The area of covered outdoor space counts toward the building’s gross floor area, or GFA, according to local codes. That’s an added cost, explains Ngo, and somewhat contrary to traditional real estate development economics. “However, the client was very open-minded,” she says, in its support of the outdoor garden design and its promise of unique wellness and productivity benefits “to create value beyond what can be measured in dollars or yuans.”

Related Stories

Urban Planning | Jun 2, 2023

Designing a pedestrian-focused city for people to live, work, and play

What makes a city walkable? Shepley Bulfinch's Omar Bailey, AIA, LEED AP, NOMA, believes pedestrian focused cities benefit most when they're not only easy to navigate, but also create spaces where people can live, work, and play.

Mixed-Use | Jun 1, 2023

The Moore Building, a 16-story office and retail development, opens in Nashville’s Music Row district

Named after Elvis Presley’s onetime guitarist, The Moore Building, a 16-story office building with ground-floor retail space, has opened in Nashville’s Music Row district. Developed by Portman and Creed Investment Company and designed by Gresham Smith, The Moore Building offers 236,000 sf of office space and 8,500 sf of ground-floor retail. 

Office Buildings | May 24, 2023

The future of work: What to expect in 2023

While no one disagrees that the workplace has undergone tectonic changes, it is less clear how to understand these shifts and synthesize them into practical action for the coming year.

Multifamily Housing | May 23, 2023

One out of three office buildings in largest U.S. cities are suitable for residential conversion

Roughly one in three office buildings in the largest U.S. cities are well suited to be converted to multifamily residential properties, according to a study by global real estate firm Avison Young. Some 6,206 buildings across 10 U.S. cities present viable opportunities for conversion to residential use.

Headquarters | May 16, 2023

Workplace HQ for party clothing company Shinesty celebrates its bold, whimsical products

The new Denver headquarters for Shinesty, a party clothing company, was designed to match the brand’s fun image with an iconic array of colors, textures, and prints curated by the design agency, Maximalist. Shinesty’s mission, to challenge the world to live more freely and “take itself less seriously,” is embodied throughout the office interior.

Office Buildings | May 15, 2023

Sixteen-story office tower will use 40% less energy than an average NYC office building

This month marks the completion of a new 16-story office tower that is being promoted as New York City’s most sustainable office structure. That boast is backed by an innovative HVAC system that features geothermal wells, dedicated outdoor air system (DOAS) units, radiant heating and cooling, and a sophisticated control system to ensure that the elements work optimally together.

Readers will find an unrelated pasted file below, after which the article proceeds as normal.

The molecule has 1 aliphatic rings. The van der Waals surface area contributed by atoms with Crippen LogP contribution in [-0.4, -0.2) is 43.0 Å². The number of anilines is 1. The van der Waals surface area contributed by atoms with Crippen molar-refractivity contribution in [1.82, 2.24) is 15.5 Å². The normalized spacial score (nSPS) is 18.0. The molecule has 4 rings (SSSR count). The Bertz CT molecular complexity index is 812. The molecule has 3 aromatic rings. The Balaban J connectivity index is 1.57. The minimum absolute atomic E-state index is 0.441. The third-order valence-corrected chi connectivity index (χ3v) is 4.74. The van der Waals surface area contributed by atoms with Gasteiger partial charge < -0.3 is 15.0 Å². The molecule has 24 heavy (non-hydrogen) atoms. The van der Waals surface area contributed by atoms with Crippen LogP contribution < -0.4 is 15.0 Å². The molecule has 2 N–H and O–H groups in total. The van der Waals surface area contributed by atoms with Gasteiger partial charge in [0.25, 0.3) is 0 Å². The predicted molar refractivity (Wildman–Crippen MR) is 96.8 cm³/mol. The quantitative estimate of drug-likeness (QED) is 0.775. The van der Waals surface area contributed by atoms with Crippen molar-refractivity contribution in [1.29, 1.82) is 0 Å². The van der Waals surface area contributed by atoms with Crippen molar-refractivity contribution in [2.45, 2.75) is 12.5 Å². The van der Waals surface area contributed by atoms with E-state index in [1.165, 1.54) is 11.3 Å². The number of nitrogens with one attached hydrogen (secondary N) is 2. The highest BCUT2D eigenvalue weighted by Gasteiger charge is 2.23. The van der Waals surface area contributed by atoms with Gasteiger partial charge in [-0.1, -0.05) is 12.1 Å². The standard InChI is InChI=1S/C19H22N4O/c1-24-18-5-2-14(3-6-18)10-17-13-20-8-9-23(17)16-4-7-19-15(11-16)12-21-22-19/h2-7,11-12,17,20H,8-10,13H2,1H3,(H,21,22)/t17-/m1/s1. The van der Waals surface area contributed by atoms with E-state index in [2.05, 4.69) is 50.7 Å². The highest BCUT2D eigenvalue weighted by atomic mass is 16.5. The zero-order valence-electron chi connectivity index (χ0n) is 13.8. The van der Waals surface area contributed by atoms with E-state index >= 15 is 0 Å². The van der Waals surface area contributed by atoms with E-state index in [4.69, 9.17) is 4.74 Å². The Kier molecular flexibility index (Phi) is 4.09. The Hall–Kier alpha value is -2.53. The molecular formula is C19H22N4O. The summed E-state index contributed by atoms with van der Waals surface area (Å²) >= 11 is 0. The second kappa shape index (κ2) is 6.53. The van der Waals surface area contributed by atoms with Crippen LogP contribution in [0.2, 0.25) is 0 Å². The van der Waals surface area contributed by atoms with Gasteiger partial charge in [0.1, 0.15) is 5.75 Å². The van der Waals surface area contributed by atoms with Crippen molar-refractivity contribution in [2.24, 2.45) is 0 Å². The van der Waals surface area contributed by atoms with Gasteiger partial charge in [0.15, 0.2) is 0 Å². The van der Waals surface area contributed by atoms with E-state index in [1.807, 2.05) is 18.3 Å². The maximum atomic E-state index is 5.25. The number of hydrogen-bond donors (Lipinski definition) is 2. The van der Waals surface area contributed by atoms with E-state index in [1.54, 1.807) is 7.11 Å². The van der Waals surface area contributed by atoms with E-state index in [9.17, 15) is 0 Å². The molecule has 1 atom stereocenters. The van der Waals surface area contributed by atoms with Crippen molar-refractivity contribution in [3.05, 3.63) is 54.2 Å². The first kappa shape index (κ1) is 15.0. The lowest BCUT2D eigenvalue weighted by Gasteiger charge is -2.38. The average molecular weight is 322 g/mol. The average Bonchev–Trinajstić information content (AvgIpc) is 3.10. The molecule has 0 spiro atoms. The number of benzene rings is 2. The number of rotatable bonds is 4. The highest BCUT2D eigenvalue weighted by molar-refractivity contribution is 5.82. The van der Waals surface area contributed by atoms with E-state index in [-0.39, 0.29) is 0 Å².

Headquarters | May 15, 2023

The new definition of Class A property

Dan Cheetham, Managing Director and Founder of FYOOG, believes organizations returning to a "hub and spoke" model could have a profound effect on properties once considered Class B.

Headquarters | May 9, 2023

New Wells Fargo development in Texas will be bank’s first net-positive campus

A new Wells Fargo development in the Dallas metroplex will be the national bank’s first net-positive campus, expected to generate more energy than it uses. The 850,000-sf project on 22 acres will generate power from solar panels and provide electric vehicle charging stations.

BIM and Information Technology | May 8, 2023

What AEC professionals should know about digital twins

A growing number of AEC firms and building owners are finding value in implementing digital twins to unify design, construction, and operational data.

Office Buildings | May 5, 2023

9 workplace design trends for 2023

HOK Director of WorkPlace Kay Sargent and Director of Interiors Tom Polucci discuss the trends shaping office design in 2023.

boombox1 - default
boombox2 -
native1 -

More In Category

halfpage1 -

Most Popular Content

  1. 2021 Giants 400 Report
  2. Top 150 Architecture Firms for 2019
  3. 13 projects that represent the future of affordable housing
  4. Sagrada Familia completion date pushed back due to coronavirus
  5. Top 160 Architecture Firms 2021